If when you think of Spanish cheese, you think “Manchego… and probably others?” it’s not your fault. A 1960s law mandated that Spanish dairies produce at least 10,000 liters of milk per day, which forced smaller cheesemakers to either close or go underground. Many traditional regional cheeses disappeared. When the law was repealed, in the 1980s, it took time to recover the old recipes and traditions.

Now, thanks to hard work and a cheese guru or two, artisanal Spanish cheese is back and better than ever. Here are six you might not have tried, but will love once you do.

Arzua Ulloa


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This oozy little dreamboat is a traditional Galician cheese made with the milk of Rubia Gallega, Frisian, and Alpine Brown cows that graze along the banks of the Ullou River. Arzua looks and squishes like a golden brie, and tastes like the string cheese from your childhood. Traditionally, marvelously paired with a crisp Albariño.

Available from Murray’s Cheese.

Monte Enebro

Monte Enebro is a Spanish cheese.

Monte Enebro is handmade northwest of Madrid by legendary cheesemaker Rafael Baz and his daughter, Paloma. This pasteurized goat cheese is ripened unusually — using Penicillium Roqueforti, otherwise known as the mold used to make Roquefort. Here, instead of using the mold blue veins, cheesemakers apply it to the outside of the cheese, forging a gray-blue rind. The resulting cheese is cakey, lemony, and mineral-driven, and gets punchier as it ages. Try it with your favorite sparkling wine.

Available from Artisanal Cheese.

Quesuco Ahumado di Liebana

This delightful Cantabrian cheese is made by Juan Carlos Martínez Casares and his wife, Maria Carmen, who learned how to make cheese from nearby monks. In keeping with local tradition, this small cow’s milk wheel is smoked over juniper wood for 36 hours, imparting a subtle woodsiness that is wonderfully reminiscent of a turkey club. It’s lovely with a pilsner.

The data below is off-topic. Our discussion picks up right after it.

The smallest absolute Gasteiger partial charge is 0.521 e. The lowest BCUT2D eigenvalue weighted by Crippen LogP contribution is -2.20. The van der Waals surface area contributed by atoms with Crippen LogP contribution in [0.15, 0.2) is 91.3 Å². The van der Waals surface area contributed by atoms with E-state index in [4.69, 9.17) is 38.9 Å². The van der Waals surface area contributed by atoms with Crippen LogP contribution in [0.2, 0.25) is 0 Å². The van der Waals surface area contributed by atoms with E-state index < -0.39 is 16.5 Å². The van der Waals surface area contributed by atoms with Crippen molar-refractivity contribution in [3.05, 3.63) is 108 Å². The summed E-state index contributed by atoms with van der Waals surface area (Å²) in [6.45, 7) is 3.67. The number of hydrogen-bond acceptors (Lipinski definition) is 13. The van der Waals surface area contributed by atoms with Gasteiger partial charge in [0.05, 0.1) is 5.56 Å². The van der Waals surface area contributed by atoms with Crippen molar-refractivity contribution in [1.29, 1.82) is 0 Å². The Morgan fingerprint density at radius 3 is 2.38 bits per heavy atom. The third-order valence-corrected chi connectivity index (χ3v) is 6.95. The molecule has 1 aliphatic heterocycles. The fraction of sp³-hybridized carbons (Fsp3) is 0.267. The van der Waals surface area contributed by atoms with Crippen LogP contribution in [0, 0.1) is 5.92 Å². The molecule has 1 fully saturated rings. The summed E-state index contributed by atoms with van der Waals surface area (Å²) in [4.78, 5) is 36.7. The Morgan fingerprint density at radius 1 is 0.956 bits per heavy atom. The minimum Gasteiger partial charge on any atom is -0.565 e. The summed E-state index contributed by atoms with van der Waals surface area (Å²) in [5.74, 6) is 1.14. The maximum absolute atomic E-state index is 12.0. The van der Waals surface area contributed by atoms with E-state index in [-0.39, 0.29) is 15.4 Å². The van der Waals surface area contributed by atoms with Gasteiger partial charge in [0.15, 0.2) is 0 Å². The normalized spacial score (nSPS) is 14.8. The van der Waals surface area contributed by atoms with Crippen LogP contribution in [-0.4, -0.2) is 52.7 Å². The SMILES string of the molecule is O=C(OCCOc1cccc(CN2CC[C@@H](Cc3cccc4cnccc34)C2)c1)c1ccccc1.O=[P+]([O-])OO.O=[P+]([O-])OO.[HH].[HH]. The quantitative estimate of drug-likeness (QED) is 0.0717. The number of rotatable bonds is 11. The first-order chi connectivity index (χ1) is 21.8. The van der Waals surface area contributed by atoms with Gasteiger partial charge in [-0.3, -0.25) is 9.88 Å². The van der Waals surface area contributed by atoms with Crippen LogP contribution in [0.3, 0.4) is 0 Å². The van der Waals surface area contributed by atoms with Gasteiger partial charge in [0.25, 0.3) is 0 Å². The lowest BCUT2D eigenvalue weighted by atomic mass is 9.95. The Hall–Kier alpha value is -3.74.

Available from Murray’s Cheese.

Torta del Casar

Torta del Casar is a Spanish cheese

Torta del Casar is unlike anything you’ve ever tasted, and a real love-hate item. This raw-milk sheep’s milk cheese is made using an old Iberian recipe, substituting a thistle-based tea for the traditional animal-based enzyme that coagulates the milk. This seemingly small change makes the flavors of the cheese incredibly seasonal, ranging from buttery green olives to preserved lemon to an unwashed sheep dipped in apple cider vinegar. Buy a wheel, cut the top rind off, and dip your favorite chorizo or toasted bread into its oozy, umami-filled depths.

Available from the Cheese Store of Beverly Hills.


Ombra is a Spanish cheese

This is the closest cheese on our list to Manchego, but is more like Manchego’s love child with Parm. Ombra is a pasteurized sheep’s milk cheese from Catalunya that is grassy and herbaceous in its youth, then butterscotchy and flecked with crystals with age. Excellent on its own, and mind-blowing with your favorite red or white Rioja.

Available from Formaggio Kitchen.

La Peral

La Peral is a Spanish cheese

Most Spanish blue cheeses are known for their pungent bite. La Peral, on the other hand, is creamy, like a Spanish Gorgonzola. Made with cow’s milk and a bit of sheep’s cream by third-generation cheesemakers Esther Alvarez and her husband, Jose Luis Lopez, La Peral is caramelly and mushroomy with a balanced blue tang. Pair with sherry or your favorite chocolate.

Available from Artisanal Cheese.